Glucose 100
Fructose 22
Lactose 46
Sucrose (white sugar) 64
Brown sugar 64
Barley malt syrup 42
Brown rice syrup 25
Raw honey 30
Agave syrup 15
High fructose corn syrup 62
Stevia less than 1
Sugar cane juice 43
Evaporated cane juice 55
Maple syrup 54
Black strap molasses 55
Maltodextrin 105

While the insulin spike is apparently blunted during exercise, you can see that maltodextrin will increase the blood glucose levels very fast. Maltodextrin is technically a complex carb, as it's a chain of glucose molecules, but it increases blood sugar faster than glucose itself. Once it's blood glucose, it doesn't matter where it came from. It's even higher on the GI scale than HF corn syrup (which by the way is only 50% fructose, and the rest glucose). I'm not saying that this is a always a bad thing. It's fast absorption rate is perfect for a sports drink that is sipped over a period of time. The fast absorption rate probably also helps pull the H2O across the stomach lining as well to help hydration. I think it's biggest benefit is that it's not very sweet, so you can load up on the carbs in a drink without making it overly sweet (which is why Hammer sweetens their drinks with stevia and xylitol). Another advantage is that it is cheap, dirt cheap.
But, yes, maltodextrin as a slow burning carb source is a myth.
On longer rides and races, you probably want something more slow buring on board, probably why Hammer uses protein in Perpeteum to help lower the GI of the drink, and provide an alternate source of fuel. But, it doesn't have any low GI carbs in it.

On another end of it, Cliff products, including cliff shot gel is made with brown rice syrup, which seems to be one of the few.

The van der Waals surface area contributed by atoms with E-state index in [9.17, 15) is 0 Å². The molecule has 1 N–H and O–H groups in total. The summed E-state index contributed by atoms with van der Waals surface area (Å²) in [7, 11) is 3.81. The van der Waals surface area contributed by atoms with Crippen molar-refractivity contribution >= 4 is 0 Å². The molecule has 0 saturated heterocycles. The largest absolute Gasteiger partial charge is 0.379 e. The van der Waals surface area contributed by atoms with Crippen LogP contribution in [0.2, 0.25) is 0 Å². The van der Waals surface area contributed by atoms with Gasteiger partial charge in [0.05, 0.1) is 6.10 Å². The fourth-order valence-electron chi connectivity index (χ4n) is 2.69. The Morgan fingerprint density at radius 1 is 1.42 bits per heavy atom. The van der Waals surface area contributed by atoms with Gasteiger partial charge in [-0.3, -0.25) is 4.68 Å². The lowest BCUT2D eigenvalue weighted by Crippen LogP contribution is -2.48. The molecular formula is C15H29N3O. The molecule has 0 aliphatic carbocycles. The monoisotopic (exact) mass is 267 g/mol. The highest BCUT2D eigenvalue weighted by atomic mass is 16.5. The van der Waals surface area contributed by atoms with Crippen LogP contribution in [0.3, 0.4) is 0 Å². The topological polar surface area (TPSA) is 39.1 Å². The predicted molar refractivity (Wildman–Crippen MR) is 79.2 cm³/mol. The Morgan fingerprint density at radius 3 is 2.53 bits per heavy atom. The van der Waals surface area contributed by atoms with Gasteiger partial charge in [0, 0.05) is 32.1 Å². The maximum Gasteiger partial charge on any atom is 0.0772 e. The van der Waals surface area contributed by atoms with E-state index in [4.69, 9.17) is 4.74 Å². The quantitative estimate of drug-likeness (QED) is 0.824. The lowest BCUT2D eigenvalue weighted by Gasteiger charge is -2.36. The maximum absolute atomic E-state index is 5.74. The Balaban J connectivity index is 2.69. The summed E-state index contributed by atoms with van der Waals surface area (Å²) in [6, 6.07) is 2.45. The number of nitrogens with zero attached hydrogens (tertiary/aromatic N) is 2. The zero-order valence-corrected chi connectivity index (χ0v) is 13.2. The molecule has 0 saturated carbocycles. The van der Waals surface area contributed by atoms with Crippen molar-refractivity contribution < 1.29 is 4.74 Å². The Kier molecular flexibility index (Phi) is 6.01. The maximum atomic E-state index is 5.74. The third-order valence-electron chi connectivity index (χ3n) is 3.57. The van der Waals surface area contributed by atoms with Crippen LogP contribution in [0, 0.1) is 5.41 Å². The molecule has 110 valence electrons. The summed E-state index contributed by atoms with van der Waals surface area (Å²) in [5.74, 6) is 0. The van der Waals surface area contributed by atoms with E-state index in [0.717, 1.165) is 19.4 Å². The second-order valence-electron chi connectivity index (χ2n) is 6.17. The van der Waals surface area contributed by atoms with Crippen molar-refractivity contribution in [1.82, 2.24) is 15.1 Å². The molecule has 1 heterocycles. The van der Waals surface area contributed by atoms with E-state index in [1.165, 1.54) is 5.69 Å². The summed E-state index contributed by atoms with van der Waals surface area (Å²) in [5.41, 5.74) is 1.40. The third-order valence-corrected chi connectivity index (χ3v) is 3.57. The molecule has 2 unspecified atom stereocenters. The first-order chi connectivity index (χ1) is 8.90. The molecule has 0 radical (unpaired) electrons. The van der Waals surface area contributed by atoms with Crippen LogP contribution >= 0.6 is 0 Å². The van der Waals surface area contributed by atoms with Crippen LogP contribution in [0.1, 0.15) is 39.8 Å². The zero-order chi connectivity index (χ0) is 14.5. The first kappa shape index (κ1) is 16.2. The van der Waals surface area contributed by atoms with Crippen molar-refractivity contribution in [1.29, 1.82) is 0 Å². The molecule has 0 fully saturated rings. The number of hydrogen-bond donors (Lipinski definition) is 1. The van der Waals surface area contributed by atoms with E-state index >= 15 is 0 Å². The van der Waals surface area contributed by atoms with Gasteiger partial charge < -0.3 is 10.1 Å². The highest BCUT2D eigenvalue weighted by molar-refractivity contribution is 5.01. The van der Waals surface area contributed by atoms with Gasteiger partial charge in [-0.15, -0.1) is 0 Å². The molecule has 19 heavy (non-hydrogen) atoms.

Additionally:
Fructose isn't so bad in smaller quantities. It's processed from the liver into blood glucose, so it has a lower GI. It's only when consumed in larger quantities that the liver dumps the extra fructose back into the bloodstream converted as triglycerides, which is what happens from soda w/ high fructose corn syrup.
Brown rice syrup provides carbs in various forms from very simple to complex, so I think cliff shot may have the advantage for store bought stuff.

I'm still working on my own recipe for gel and drinks, because I think I'm closer to some formulations that are a better product than what's available. And besides, it gives me a chance to put my kinesiology degree to use, because I don't at my current occupation.
 

·
Registered
Joined
·
278 Posts
the one reason i prefer GU's over a cliffbar etc, is the moment the GU hits my mouth its absorbed and used instantly for your immediate energy needs. The worst is when iam pumping out crazy watts with labored breathing and all i have is a powerbar. I can watch my heart rate increase just from trying to chew that thing, it screws with my breathing. The GU is like a line of coke(not promoting drugs), for athletes. Suck it down and feel like a new rider. I crave those little jelly packs, its a mental boost when you eat it.
 

·
Intermediate wannabe
Joined
·
198 Posts
Discussion Starter · #19 ·
Thanks Whambat...very useful. I like data.
 

·
Registered
Joined
·
907 Posts
d-town-3- said:
the one reason i prefer GU's over a cliffbar etc, is the moment the GU hits my mouth its absorbed and used instantly for your immediate energy needs. The worst is when iam pumping out crazy watts with labored breathing and all i have is a powerbar. I can watch my heart rate increase just from trying to chew that thing, it screws with my breathing. The GU is like a line of coke(not promoting drugs), for athletes. Suck it down and feel like a new rider. I crave those little jelly packs, its a mental boost when you eat it.
I don't like solid food during hard workouts or racing either. Brown rice syrup is typically listed as 50% soluble complex carbohydrates, 45% maltose, and 3% glucose. While I am still trying to find out exactly what those complex carbs are, as it's not listed anywhere, the maltose and glucose absorb about as fast as maltodextrin so you can still get that fast kick, but you still have something left for later. As you take gel shots once every 20-30 min, you don't want to have a kick for just the first 5 minutes, IMO.
 
1 - 20 of 23 Posts
Top